A peer-reviewed study published in the Proceedings of the National Academy of Science journal estimates that some 824,097,690 IQ points were lost by Americans due to exposure to leaded gasoline, predominantly those born between 1951 and 1980.
The study, led by researchers from Florida State University and Duke University, focused on on individuals affected by leaded gasoline before 1996, when lead in gasoline was banned by the federal government.
According to the data, an average of 2.6 IQ points were lost by due to leaded gasoline exposure. Individuals born between 1951 and 1980, largely encompassing the Baby Boomer and Generation X generations, were those most likely to be effected.
IQ loss for Boomers and Xers was IQ loss was estimated to be up to 6 points and, in some cases, more than 7 points.
Exposure to leaded gasoline lowered the IQ of about half the population of the U.S., a new study estimates. https://t.co/m1evriXQLN
— NBC News (@NBCNews) March 8, 2022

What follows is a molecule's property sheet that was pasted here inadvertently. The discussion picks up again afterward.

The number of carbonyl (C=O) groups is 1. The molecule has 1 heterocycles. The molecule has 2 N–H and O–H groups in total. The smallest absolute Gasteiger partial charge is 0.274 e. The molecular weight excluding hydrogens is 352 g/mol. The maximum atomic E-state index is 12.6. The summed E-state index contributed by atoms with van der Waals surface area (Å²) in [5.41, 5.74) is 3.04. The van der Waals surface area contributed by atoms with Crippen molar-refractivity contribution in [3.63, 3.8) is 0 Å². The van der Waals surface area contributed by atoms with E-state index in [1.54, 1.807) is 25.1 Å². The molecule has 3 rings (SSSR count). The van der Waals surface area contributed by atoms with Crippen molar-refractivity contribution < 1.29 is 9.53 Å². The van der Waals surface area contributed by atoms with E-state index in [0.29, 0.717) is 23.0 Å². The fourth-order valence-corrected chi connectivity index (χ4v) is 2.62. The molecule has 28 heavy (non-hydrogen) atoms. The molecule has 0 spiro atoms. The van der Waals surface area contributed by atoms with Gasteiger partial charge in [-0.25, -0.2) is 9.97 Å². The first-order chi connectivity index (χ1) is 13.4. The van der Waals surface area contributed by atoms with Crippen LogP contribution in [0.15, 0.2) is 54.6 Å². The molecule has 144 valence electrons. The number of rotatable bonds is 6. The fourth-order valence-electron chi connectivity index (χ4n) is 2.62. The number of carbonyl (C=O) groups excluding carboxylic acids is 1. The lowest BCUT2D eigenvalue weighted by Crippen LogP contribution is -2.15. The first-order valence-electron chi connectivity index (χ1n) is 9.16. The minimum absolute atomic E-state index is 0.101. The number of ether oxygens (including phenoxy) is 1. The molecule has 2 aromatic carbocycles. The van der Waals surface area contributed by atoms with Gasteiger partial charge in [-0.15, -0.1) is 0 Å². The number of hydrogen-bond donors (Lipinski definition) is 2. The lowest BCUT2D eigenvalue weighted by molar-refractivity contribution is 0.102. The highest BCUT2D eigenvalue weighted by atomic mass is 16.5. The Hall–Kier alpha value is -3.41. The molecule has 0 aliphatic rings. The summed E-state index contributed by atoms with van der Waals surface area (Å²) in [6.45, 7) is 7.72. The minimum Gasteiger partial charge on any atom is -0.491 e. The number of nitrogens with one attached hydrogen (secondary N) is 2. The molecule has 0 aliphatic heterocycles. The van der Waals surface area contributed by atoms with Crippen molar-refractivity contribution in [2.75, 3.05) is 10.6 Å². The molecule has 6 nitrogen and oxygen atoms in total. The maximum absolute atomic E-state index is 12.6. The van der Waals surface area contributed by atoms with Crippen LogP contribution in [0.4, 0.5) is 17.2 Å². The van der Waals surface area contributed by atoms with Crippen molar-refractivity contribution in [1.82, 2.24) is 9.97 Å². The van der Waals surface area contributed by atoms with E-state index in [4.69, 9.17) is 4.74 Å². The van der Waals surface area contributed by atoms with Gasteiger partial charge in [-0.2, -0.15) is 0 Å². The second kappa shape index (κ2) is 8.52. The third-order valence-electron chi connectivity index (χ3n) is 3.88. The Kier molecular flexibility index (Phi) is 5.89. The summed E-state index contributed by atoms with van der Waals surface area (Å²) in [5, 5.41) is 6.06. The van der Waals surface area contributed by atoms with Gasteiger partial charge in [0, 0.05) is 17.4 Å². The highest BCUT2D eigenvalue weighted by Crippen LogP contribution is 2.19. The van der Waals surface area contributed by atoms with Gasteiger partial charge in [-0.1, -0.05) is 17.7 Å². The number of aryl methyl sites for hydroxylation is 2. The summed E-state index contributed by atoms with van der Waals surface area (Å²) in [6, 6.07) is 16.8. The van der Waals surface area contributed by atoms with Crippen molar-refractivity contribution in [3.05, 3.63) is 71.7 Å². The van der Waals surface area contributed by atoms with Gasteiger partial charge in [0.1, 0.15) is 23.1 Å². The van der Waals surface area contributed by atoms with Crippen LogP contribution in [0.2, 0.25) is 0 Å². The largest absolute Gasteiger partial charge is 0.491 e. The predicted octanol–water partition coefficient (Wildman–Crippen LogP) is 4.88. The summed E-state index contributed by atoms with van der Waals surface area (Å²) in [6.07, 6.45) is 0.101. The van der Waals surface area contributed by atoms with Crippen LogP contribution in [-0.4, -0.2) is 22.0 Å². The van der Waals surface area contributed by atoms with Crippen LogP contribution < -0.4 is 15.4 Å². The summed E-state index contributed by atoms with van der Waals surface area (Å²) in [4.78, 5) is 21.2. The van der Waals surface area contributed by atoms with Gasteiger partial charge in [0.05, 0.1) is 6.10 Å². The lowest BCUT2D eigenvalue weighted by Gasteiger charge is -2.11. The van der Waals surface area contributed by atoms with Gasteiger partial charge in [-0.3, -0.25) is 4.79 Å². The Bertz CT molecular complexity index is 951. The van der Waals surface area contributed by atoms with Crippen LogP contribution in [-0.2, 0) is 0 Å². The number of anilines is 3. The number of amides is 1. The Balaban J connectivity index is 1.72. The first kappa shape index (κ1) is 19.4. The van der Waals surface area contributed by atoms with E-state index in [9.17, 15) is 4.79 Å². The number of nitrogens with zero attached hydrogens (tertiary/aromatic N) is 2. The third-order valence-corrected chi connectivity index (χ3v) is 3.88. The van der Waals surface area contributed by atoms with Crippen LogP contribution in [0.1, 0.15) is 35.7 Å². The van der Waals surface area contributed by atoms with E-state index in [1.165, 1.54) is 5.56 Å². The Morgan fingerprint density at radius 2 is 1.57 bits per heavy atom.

“The average lead-linked loss in cognitive ability was 2.6 IQ points per person as of 2015,” the study states. “This amounted to a total loss of 824,097,690 IQ points, disproportionately endured by those born between 1951 and 1980.”
The study also notes, “During the peak era of leaded gasoline in the United States, which ran from the late 1960s to the early 1980s, the average blood–lead level (BLL) for the general US population was routinely three to five times higher than the current reference value for clinical concern and case management referral.”
“While children today have much lower BLLs than their parents or grandparents did as children, their lead levels are still multiple times higher than their preindustrial ancestors’ level,” the researchers also note.
In addition to the damage to IQ distributions reportedly caused by exposure leaded gasoline, the additive-infused fuel mixture is also considered to be responsible for harmful levels of pollution and environmental damage.
The study concludes, “The scope of such widespread exposure, particularly from the late 1950s to the early 1980s, suggests the legacy of lead continues to shape the health and wellbeing of the country in ways we do not yet fully understand.”